On October 2, 2017, the New Bedford Whaling Museum hosted “Finding Solutions: a Community Opioid Forum.” The forum was intended to provide an opportunity for law enforcement officials, medical workers, and community members to converse about the problem of opioid addiction in Massachusetts. The keynote speaker, Mr. Michael Botticelli, is the current Executive Director of the new Grayken Center for Addiction Medicine at Boston Medical Center. As a person who struggled with addiction himself, Mr. Botticelli talked about significant challenges to recovery, and stated that the ultimate cure to the addiction crisis is community. He identified multiple factors which helped create the problem of opioid addiction, and ways that the same entities who helped create the problem can help solve it.
One of the sources of the problem which may also provide solution is healthcare workers. Mr. Botticelli described the impact of the prescription drug market on today’s opioid crisis with a stark statistic: in 2012, enough opioid-based pain medications were prescribed to provide every American with a bottle. Today, however, safe prescribing practices and use of non-addictive alternative pain management methods have significantly cut down the amount of opioid medications being prescribed. Aside from these safer prescription practices, Mr. Botticelli advocated for earlier intervention at hospitals and by healthcare providers when it becomes apparent that a patient has a drug or alcohol addiction disorder. He stated that the idea of reaching “rock bottom” before treatment can begin is part of the problem. Healthcare workers should strive to identify problems before there is an overdose to provide more effective treatment and potentially diversion from the criminal justice system. Mr. Botticelli said that a person with hypertension is not told to wait for treatment until she has a heart attack, so waiting for people with drug addiction disorders to reach their most severe state prior to treatment is hypocritical.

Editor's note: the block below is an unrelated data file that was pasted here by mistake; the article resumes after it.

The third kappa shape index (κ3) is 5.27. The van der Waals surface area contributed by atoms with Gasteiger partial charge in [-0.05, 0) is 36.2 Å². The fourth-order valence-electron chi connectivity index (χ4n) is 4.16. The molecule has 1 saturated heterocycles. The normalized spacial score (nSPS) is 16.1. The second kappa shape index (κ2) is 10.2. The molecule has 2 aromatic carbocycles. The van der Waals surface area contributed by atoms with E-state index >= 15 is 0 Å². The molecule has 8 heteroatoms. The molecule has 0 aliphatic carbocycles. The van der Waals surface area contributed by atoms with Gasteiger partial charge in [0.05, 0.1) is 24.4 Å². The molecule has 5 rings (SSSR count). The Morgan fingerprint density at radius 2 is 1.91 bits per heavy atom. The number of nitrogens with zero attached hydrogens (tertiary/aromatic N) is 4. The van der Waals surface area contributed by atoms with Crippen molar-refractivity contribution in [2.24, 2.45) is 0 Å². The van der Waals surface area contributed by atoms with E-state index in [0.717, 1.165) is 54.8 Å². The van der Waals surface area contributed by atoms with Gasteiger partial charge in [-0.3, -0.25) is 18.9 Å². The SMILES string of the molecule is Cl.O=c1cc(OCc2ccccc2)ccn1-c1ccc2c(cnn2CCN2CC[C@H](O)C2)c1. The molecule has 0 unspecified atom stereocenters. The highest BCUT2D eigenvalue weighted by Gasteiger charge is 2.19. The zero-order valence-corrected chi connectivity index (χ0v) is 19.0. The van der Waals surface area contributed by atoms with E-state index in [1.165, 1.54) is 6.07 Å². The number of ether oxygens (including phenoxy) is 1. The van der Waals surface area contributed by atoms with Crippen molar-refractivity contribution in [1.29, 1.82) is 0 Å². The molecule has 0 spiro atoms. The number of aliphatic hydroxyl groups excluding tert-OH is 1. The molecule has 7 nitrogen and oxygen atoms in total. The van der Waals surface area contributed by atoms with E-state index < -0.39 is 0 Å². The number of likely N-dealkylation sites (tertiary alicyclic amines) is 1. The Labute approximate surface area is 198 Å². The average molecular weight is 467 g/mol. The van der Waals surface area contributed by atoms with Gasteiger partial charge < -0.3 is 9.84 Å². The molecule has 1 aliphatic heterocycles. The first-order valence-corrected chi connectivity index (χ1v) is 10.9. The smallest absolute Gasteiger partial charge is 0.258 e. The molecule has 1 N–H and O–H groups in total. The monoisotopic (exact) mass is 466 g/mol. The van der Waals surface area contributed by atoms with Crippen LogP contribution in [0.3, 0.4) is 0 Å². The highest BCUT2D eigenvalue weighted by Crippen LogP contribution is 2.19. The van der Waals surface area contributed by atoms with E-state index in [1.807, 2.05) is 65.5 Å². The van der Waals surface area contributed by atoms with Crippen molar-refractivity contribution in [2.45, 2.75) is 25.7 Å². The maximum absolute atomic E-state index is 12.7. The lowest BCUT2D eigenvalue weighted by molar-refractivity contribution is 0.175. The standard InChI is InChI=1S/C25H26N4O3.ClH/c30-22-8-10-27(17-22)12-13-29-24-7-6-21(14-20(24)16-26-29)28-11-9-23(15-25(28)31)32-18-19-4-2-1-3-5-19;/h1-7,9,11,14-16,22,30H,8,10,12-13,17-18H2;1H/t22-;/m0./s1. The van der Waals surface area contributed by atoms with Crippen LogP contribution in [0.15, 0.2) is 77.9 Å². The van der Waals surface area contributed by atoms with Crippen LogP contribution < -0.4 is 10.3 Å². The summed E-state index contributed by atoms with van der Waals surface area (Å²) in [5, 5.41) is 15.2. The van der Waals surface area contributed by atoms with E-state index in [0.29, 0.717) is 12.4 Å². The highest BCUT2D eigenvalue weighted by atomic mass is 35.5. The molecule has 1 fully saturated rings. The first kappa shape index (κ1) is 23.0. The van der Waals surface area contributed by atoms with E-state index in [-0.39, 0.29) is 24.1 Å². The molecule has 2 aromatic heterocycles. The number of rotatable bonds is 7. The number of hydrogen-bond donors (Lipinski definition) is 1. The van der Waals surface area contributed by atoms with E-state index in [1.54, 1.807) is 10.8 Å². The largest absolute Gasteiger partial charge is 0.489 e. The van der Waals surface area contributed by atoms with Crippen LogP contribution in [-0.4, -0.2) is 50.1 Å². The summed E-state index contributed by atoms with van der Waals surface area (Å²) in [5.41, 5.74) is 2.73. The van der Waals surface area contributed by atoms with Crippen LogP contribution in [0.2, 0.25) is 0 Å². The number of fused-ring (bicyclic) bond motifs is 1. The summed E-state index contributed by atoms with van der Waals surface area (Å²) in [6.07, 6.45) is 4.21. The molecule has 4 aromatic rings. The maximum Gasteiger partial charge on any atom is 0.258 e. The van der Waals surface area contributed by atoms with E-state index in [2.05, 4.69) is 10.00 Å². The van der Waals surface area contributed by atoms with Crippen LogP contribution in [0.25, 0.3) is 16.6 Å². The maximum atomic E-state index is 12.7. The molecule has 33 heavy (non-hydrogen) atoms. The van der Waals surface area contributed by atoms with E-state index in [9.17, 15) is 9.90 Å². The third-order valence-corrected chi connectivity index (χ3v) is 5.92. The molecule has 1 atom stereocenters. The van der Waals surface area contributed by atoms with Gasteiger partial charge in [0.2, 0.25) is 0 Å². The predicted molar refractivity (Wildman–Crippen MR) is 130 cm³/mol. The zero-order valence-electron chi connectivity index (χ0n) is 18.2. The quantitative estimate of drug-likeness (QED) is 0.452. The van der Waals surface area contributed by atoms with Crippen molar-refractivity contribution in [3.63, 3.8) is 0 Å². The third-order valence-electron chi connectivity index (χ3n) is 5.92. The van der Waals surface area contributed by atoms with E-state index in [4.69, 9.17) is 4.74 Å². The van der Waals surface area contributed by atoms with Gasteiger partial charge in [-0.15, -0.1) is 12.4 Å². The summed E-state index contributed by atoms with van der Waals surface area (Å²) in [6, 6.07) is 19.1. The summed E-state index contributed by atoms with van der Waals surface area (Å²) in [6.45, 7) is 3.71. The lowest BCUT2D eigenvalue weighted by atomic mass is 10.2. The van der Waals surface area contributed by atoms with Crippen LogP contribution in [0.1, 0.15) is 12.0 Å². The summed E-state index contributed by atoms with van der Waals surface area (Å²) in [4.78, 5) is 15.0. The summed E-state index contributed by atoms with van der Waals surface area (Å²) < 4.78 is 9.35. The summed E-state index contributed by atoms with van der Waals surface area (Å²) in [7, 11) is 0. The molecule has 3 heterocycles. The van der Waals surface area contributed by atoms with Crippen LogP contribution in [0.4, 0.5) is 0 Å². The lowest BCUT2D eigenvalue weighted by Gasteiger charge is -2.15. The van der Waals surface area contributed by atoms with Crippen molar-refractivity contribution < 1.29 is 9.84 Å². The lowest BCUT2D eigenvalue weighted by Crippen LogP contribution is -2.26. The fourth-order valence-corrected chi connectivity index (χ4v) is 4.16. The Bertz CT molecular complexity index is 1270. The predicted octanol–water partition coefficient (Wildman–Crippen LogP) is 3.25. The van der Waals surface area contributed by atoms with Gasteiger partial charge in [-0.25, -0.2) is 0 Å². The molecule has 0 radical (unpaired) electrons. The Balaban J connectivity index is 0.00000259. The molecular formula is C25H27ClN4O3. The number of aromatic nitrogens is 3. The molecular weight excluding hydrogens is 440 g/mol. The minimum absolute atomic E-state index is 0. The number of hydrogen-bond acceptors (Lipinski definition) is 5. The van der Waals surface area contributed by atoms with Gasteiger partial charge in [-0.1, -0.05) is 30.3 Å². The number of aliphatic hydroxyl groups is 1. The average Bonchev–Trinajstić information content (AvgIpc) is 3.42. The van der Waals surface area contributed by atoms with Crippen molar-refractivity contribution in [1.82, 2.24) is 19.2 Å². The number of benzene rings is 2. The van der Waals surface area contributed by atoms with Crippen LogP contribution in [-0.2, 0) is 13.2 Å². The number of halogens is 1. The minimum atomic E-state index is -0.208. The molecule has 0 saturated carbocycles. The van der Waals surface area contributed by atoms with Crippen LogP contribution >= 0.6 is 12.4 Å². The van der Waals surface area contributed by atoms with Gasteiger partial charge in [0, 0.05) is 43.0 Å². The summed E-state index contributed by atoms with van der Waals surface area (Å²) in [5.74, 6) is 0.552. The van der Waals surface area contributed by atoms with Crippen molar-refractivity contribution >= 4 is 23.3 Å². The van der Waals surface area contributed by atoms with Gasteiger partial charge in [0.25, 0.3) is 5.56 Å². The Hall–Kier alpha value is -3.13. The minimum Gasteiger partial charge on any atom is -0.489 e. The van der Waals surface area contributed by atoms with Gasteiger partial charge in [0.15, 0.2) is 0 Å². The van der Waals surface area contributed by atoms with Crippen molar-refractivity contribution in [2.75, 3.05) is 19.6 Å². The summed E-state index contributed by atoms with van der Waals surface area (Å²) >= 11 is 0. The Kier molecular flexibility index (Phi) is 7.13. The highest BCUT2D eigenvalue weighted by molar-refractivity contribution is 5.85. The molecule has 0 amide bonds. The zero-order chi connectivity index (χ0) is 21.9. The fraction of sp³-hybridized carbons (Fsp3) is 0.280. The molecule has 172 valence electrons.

The failure of the criminal justice system to provide treatment options in lieu of incarceration has also exacerbated the opioid crisis, but Mr. Botticelli stated that the criminal justice system is also the most common source of referrals for the treatment of drug addiction disorders. Although the New Bedford Opioid forum focused largely on the diligent work of local law enforcement and healthcare workers, it is critical for legal minds to remember that they can make a difference too. Many of the issues faced by people with addiction disorders are the everyday issues of marginalized populations, but exacerbated by a chemical dependence. As zealous advocates, lawyers should remember that beyond preventing their clients from succumbing to eviction, criminal liability, and other legal maladies, they are also in a unique position to be able to determine whether their client has a drug or alcohol problem. Zealous advocacy is not merely solving a client’s discrete legal problem, but helping the client find solutions to remain out of trouble.
In sum, Mr. Botticelli is one hundred percent on point in emphasizing community. Drug addiction disorders have impacted New England for long enough. Every person in nearly every profession can find a way to make a positive change, even if it’s only in their attitude.